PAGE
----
Tuesday, October 17, 2017

we have this treasure in earthen vessels...

Once upon a time I trusted the local church like a child. Now I love it as an adult. That means I am neither nostalgic nor naive about what it can and cannot accomplish. This morning, for example, the Henri Nouwen website posted this reflection from the late master.

The Church is holy and sinful, spotless and tainted. The Church is the bride of Christ, who washed her in cleansing water and took her to himself "with no speck or wrinkle or anything like that, but holy and faultless" (Ephesians 5:26-27). The Church too is a group of sinful, confused, anguished people constantly tempted by the powers of lust and greed and always entangled in rivalry and competition. When we say that the Church is a body, we refer not only to the holy and faultless body made Christ-like through baptism and Eucharist but also to the broken bodies of all the people who are its members. Only when we keep both these ways of thinking and speaking together can we live in the Church as true followers of Jesus.

Jean Vanier, reflecting upon Nouwen's life at his funeral eulogy, was equally un-sentimental. "The first thing I want to say about Henri is that he was a man of great energy, vision and insight, but also a man of great pain. Anguish often fueled many of his activities, his movement... and I was always moved when I sensed the depth of his pain." (Jean Vanier, Essential Writings, p. 129) Like the local church - or the wider Body of Christ - Vanier notes that Nouwen was always a "brilliant and wounded man who walked through the years of changes in the church and the world... always seeks, yearning searching, fueled by an anguish, fidelity and friendship that was sometimes terribly demanding, but always so beautiful." (p. 130)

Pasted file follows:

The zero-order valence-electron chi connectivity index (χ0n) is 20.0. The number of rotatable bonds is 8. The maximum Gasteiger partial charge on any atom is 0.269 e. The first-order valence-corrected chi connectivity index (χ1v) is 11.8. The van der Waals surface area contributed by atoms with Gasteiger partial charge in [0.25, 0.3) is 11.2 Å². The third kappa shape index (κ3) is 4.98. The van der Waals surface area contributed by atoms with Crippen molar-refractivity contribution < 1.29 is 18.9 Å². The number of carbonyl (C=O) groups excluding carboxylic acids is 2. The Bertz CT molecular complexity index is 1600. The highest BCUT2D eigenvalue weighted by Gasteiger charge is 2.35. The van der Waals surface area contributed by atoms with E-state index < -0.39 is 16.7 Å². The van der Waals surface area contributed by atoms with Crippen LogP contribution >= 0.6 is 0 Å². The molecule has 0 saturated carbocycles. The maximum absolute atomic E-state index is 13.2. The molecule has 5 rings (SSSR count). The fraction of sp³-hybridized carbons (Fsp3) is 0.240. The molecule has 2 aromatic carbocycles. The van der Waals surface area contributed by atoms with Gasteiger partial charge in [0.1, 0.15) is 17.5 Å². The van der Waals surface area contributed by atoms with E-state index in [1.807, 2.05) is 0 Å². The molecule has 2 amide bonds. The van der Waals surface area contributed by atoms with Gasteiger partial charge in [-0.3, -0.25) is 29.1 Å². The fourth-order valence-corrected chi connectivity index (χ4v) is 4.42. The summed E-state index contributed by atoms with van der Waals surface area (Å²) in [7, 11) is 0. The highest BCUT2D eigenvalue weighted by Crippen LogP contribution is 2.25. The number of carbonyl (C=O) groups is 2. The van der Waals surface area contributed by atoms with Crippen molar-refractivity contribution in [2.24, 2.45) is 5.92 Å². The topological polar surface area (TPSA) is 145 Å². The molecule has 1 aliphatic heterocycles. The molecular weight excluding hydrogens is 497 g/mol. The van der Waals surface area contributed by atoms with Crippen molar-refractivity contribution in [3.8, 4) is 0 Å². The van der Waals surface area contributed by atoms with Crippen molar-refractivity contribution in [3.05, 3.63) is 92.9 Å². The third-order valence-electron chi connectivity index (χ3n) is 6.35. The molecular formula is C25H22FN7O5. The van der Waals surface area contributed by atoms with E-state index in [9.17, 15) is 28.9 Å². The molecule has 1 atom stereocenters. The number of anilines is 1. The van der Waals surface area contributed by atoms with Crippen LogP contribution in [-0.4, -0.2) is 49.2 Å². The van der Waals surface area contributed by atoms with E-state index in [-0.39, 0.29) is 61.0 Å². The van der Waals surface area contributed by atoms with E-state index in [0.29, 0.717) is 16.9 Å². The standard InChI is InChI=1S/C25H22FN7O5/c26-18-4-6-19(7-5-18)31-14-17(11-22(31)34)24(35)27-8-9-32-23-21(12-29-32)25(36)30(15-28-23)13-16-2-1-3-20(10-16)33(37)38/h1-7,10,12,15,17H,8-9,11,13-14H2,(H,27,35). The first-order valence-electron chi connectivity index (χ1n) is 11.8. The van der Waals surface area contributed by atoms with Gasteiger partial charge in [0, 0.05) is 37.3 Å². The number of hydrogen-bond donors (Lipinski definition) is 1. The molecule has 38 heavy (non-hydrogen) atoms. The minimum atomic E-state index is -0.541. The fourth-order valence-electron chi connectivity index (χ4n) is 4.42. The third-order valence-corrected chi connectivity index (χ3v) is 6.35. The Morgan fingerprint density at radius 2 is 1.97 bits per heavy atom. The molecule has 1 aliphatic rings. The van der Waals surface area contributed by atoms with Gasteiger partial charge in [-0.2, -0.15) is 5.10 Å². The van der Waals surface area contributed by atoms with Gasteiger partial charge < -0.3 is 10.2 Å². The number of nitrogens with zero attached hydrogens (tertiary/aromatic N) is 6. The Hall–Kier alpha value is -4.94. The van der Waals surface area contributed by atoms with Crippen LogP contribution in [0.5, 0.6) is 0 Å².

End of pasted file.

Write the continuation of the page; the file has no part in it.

Some in the church hate any critique. Others only see our feet of clay and our failures. At this late stage in the game, whatever complaints I have (and they are considerable) I also honor the blessings. The church - and each of us when we are driven by grace and compassion - are wounded healers. We are "beautiful healers because (we) are not ashamed to love." (p. 131) Today I experienced the blessings of being a wounded healer as I followed-up on pastoral connections, played glorious music and then sat in prayer with one who is tenderly saying goodbye to his beloved. There was agony, indeed. Tears as well as laughter, beauty, healing and hope, too mixed with our awareness that all we can bring to this moment is an open and tender heart. Like the paradoxical, exasperating and wonderful St. Paul wrote:

But we have this treasure in earthen vessels, that the excellency of the power may be of God, and not of us. We are troubled on every side, yet not distressed; we are perplexed, but not in despair; persecuted, but not forsaken; cast down, but not destroyed; always bearing about in the body the dying of the Lord Jesus, that the life also of Jesus might be made manifest in our body. (II Corinthians 4: 7-10)

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